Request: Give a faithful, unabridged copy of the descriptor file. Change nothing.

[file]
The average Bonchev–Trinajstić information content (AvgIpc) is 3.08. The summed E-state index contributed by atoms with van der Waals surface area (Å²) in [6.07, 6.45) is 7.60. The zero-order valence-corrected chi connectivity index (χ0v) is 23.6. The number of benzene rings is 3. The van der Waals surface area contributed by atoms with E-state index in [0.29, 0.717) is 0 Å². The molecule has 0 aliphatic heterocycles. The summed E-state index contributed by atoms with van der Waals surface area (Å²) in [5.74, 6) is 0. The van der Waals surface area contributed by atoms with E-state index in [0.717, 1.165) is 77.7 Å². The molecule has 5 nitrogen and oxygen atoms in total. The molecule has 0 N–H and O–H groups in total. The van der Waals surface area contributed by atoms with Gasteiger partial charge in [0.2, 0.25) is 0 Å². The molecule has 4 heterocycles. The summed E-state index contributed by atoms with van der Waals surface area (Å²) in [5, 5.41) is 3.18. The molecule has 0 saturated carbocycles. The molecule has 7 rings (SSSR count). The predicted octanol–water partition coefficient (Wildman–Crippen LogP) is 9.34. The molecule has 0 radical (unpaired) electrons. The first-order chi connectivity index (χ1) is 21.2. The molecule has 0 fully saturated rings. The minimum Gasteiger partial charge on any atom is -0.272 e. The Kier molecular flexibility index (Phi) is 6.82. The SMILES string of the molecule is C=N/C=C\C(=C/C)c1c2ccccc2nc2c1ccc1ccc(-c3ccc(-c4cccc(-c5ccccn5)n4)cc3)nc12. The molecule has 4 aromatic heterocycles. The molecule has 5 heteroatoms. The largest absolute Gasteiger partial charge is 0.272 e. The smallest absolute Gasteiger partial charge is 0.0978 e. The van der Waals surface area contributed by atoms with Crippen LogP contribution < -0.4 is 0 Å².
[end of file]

The average Bonchev–Trinajstić information content (AvgIpc) is 3.08. The summed E-state index contributed by atoms with van der Waals surface area (Å²) in [6.07, 6.45) is 7.60. The zero-order valence-corrected chi connectivity index (χ0v) is 23.6. The number of benzene rings is 3. The van der Waals surface area contributed by atoms with E-state index in [0.29, 0.717) is 0 Å². The molecule has 0 aliphatic heterocycles. The summed E-state index contributed by atoms with van der Waals surface area (Å²) in [5.74, 6) is 0. The van der Waals surface area contributed by atoms with E-state index in [0.717, 1.165) is 77.7 Å². The molecule has 5 nitrogen and oxygen atoms in total. The molecule has 0 N–H and O–H groups in total. The van der Waals surface area contributed by atoms with Gasteiger partial charge in [0.2, 0.25) is 0 Å². The molecule has 4 heterocycles. The summed E-state index contributed by atoms with van der Waals surface area (Å²) in [5, 5.41) is 3.18. The molecule has 0 saturated carbocycles. The molecule has 7 rings (SSSR count). The predicted octanol–water partition coefficient (Wildman–Crippen LogP) is 9.34. The molecule has 0 radical (unpaired) electrons. The first-order chi connectivity index (χ1) is 21.2. The molecule has 0 fully saturated rings. The minimum Gasteiger partial charge on any atom is -0.272 e. The Kier molecular flexibility index (Phi) is 6.82. The SMILES string of the molecule is C=N/C=C\C(=C/C)c1c2ccccc2nc2c1ccc1ccc(-c3ccc(-c4cccc(-c5ccccn5)n4)cc3)nc12. The molecule has 4 aromatic heterocycles. The molecule has 5 heteroatoms. The largest absolute Gasteiger partial charge is 0.272 e. The smallest absolute Gasteiger partial charge is 0.0978 e. The van der Waals surface area contributed by atoms with Crippen LogP contribution < -0.4 is 0 Å².